Huawei was the fastest-growing smartphone maker in China in the third quarter after the company released a smartphone with a surprisingly advanced chip inside.
That growth is propelling Huawei to being within touching distance of the top five smartphone makers by market share in China once more.
Sales of the Chinese technology giant’s smartphones in China grow 37% year on year, according to a report from Counterpoint Research released on Thursday. It commanded a 12.9% market share in the quarter, up from 9.1% in the same period last year.
Sales of Honor, the largest smartphone maker by market share, rose just 3% year on year. Vivo, Oppo and Apple all saw double-digit declines, according to Counterpoint Research. The market research firm did not provide the number of units that were sold per company.
Huawei, once the world’s biggest smartphone maker, saw its market share and business crumble after a number of U.S. sanctions that began in 2019 cut the company off from key technologies, in particular semiconductors.
The Shenzhen-headquartered giant designs its own chips, under the brand name Kirin, which were manufactured by Taiwanese firm TSMC. But U.S. rules stopped TSMC from making chips for Huawei, which also couldn’t get its hands on other technology required for 5G, or next-generation mobile internet.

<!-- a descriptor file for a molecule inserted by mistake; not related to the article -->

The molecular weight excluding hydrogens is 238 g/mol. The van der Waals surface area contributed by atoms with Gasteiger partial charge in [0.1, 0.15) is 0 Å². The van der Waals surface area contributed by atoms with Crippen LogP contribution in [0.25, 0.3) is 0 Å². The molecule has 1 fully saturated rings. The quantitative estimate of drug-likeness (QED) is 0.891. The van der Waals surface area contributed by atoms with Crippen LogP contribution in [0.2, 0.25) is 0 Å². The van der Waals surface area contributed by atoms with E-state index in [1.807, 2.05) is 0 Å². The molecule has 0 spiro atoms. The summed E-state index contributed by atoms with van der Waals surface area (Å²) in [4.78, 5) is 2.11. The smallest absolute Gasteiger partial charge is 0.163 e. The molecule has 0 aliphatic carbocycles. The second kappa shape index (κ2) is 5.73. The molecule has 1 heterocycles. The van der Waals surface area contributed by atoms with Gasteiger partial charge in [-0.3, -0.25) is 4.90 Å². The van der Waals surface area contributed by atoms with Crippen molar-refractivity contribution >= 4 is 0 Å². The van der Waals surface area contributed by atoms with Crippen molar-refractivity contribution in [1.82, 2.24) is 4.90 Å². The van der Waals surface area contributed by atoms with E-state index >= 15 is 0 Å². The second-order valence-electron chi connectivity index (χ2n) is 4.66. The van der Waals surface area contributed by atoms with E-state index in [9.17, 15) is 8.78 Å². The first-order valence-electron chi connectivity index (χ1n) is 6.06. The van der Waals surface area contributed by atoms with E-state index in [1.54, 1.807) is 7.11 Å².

Huawei’s phones lost their lustre among consumers as a result.
But in September, Huawei released a new phone called the Mate 60 Pro in China, equipped with an advanced 7 nanometer chip and 5G connectivity — technology that U.S. sanctions had been designed to stop Huawei from getting its hands on.
That sparked a lot of interest among Chinese consumers. In the first six weeks of the phone’s release, Huawei sold 1.6 million units, Counterpoint Research said.
This device has helped propel Huawei’s growth.
“It has made a huge splash in the market, contributing big to Huawei’s smartphone sales growth” in the third quarter, Ivan Lam, senior analyst at Counterpoint Research, said in a press release on Thursday.
Huawei was Apple’s only real challenger in the high-end segment of the smartphone market in China for some time. Its return could pose new challenges to Apple in China, analysts previously told CNBC.
But analysts also said that if Huawei’s new chip is put into some mid-to-lower-end phones, the company could take market share away from other players and be propelled back into the top five.
“If Huawei expands the new Kirin chipset into its low-to-mid-range portfolio in the future, it has the potential to disrupt the competitive dynamic among leading vendors,” Lucas Zhong, research analyst at Canalys, said in the firm’s report on China’s smartphone market, which was released Thursday.
China’s smartphone market declined 14% year on year in shipments in 2022, Canalys data shows, as strict Covid-19 pandemic controls remained in place and consumer spending was weak.
Canalys said shipments of smartphones for the third quarter of this year fell 5% year on year in China, potentially signaling the worst is over.
“The market has bottomed out in 2023 … and there is an expected gradual demand recovery,” Canalys said in its report.